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Peacekeepers may be deployed in Karabakh only after political settlement — diplomat

A peacekeeping mission in the area of the Karabakh conflict may be possible only after a political settlement is achieved there, Russia's Ambassador to OSCE Alexander Lukashevich said on Friday.

"The measures of supporting trust between the parties in the region of the Karabakh conflict is a key task after the ceasefire regime comes into force," he said.

Speaking about a peacekeeping element in the conflict area, he said the "conflict in Nagorno Karabakh is an exclusive responsibility of OSCE, and all other organisations may only favour efforts of that organization."

"The ideas of a peacekeeping mission, which may be possible only after a political settlement for supporting peace in the region, have been outlined a certain time ago," he said. "A group of military planning, which unites experts, has put together parameters for a possible peacekeeping mission."

"What it will be like, in what formats - as yet those are only areas on the maps, where experts show how the peacekeeping mission's shape could look like," the Russian diplomat said. "If it comes to that, it would be historic experience for OSCE. However, this all is in theory now."

He said it would be more important now to enforce the monitoring teams in the area to fix how ceasefire is observed along the line of engagement.

Overnight to April 2, hostilities erupted on the line disengaging warring sides in Nagorno-Karabakh. Later, the parties to the conflict accused each other of the ceasefire violations. On Tuesday, chiefs of Armenian and Azeri Armed Forces' General Staffs reached an agreement to cease fire at 11.00 Moscow time (08.00 am UTC) on April 5.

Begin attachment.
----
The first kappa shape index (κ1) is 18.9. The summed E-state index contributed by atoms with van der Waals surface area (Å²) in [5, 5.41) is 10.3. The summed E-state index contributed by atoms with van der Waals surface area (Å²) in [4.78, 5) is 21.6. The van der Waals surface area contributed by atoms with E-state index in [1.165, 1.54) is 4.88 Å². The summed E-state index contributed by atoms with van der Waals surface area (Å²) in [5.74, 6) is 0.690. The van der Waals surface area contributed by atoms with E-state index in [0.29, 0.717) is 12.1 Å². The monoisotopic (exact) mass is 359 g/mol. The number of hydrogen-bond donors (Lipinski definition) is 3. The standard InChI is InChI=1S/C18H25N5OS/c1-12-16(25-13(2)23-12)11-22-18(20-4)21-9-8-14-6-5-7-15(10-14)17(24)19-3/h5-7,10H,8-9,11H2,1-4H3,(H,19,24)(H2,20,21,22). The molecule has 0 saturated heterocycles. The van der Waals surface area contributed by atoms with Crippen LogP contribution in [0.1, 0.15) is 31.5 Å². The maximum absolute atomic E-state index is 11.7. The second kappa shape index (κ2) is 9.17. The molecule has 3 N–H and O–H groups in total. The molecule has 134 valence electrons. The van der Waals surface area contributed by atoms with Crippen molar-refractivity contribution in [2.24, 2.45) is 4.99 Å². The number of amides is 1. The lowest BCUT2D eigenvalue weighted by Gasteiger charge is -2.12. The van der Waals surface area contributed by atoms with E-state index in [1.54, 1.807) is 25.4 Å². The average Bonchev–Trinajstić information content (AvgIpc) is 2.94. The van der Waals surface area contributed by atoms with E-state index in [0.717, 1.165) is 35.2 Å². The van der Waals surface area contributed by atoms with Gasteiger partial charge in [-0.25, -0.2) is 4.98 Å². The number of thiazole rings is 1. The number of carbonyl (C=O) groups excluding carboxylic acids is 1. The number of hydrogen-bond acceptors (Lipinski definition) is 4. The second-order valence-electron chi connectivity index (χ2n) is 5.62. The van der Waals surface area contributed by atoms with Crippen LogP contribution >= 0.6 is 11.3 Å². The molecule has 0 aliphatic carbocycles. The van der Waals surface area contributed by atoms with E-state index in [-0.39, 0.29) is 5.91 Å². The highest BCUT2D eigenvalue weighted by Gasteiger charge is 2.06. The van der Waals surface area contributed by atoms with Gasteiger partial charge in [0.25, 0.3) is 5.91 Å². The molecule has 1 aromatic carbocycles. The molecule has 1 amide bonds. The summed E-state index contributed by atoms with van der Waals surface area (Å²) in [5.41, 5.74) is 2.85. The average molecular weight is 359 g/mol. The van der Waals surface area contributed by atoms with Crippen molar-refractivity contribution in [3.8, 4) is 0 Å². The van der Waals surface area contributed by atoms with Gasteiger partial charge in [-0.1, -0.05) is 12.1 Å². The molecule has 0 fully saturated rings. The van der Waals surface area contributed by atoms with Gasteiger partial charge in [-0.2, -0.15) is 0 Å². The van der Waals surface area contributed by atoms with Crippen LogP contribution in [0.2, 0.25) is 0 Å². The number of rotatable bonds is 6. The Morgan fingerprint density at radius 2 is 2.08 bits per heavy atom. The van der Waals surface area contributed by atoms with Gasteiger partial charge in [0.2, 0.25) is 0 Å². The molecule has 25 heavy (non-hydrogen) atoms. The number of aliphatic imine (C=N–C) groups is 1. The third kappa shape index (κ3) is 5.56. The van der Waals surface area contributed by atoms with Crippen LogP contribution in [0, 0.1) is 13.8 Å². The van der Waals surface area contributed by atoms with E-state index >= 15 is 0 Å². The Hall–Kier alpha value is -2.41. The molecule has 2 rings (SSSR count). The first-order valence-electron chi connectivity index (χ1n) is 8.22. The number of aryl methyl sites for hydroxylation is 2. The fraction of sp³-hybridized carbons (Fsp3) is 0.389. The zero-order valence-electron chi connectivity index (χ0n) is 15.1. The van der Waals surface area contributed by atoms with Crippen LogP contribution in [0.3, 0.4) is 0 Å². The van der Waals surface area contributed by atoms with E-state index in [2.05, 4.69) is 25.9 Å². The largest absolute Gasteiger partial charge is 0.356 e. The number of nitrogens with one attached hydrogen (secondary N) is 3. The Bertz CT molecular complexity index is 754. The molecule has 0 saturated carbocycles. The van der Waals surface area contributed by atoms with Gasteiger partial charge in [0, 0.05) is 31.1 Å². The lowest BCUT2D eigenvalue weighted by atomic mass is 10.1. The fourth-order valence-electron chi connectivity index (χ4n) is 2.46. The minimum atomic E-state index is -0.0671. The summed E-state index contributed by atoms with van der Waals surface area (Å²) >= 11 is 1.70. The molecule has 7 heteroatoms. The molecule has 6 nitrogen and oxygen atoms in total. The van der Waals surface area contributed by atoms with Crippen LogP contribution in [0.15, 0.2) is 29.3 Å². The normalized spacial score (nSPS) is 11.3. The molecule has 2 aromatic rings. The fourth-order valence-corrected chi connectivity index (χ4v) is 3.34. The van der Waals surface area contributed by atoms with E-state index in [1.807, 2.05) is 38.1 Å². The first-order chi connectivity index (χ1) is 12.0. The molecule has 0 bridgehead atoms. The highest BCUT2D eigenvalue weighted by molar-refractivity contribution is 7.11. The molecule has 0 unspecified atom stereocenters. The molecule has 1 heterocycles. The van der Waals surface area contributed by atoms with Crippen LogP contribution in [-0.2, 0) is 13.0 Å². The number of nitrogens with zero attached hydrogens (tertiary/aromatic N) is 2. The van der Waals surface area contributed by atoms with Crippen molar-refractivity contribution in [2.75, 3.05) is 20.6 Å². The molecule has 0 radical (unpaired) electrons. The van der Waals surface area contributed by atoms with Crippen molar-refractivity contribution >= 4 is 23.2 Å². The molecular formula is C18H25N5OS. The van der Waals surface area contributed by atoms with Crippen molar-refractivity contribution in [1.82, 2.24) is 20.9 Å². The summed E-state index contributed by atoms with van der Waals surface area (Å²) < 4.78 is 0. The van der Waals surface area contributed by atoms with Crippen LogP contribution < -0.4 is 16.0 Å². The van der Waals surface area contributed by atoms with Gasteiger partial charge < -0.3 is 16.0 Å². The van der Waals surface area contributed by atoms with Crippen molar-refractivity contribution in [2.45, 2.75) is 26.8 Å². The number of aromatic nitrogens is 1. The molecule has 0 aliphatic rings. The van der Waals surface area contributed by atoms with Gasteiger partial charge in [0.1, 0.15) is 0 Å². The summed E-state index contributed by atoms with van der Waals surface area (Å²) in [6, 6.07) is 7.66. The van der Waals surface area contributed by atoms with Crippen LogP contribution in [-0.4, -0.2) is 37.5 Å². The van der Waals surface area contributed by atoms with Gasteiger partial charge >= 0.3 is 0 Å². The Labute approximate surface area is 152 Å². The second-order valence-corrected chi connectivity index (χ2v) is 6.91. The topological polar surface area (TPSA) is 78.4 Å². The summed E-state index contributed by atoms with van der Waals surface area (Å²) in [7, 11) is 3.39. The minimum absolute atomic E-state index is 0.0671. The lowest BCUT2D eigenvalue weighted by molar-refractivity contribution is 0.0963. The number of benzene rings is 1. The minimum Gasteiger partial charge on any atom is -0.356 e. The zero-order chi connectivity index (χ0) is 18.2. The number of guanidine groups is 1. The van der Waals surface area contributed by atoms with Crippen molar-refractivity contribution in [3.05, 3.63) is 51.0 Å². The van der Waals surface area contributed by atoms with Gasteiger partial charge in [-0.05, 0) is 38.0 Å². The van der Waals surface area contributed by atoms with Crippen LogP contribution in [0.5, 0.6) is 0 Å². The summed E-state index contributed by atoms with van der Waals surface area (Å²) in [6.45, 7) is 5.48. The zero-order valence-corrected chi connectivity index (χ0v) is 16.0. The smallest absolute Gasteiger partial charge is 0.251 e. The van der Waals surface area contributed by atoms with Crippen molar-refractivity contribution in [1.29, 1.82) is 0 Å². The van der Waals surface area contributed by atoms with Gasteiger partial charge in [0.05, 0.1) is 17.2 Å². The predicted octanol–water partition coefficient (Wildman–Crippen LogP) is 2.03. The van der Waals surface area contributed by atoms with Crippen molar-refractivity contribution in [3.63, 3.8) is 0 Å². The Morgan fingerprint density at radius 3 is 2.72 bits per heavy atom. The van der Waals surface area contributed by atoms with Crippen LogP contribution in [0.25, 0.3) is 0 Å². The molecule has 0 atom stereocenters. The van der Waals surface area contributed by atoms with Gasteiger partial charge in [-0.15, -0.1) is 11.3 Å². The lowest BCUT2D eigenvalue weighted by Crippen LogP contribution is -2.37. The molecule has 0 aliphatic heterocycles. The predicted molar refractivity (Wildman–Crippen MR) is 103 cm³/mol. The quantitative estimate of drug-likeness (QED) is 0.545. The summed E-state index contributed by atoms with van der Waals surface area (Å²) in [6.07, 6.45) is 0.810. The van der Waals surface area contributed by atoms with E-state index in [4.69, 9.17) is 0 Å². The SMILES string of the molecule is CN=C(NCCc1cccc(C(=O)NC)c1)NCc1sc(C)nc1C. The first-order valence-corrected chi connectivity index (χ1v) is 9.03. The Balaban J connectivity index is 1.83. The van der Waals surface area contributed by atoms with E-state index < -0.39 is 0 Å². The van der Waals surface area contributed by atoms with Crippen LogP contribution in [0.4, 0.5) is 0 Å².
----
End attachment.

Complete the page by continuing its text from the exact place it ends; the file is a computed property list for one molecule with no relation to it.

The Nagorno-Karabakh conflict

The highland region of Nagorno-Karabakh (Mountainous Karabakh) is a mostly Armenian-populated enclave inside the sovereign territory of Azerbaijan. It was the first zone of inter-ethnic tensions and violence to appear on the map of the former USSR.

Even almost a quarter of a century after the breakup of the Soviet Union, Karabakh remains a so-called 'frozen conflict' on the post-Soviet space, as the region is the subject of a dispute between Azerbaijan and the local Armenian population that draws on strong support from fellow-countrymen in neighboring Armenia.

In 1988, hostilities broke out there between the forces reporting to the government in Baku and Armenian residents, which resulted in the region's de facto independence. In 1994, a ceasefire was reached, but the relations between Azerbaijan and Armenia remain strained ever since then.

Russia, France and the U.S. co-chair the Minsk Group of the Organization for Security and Cooperation in Europe, which attempts to broker an end to hostilities and the conflict.

[Source: Itar Tass, Moscow, 08Apr16]

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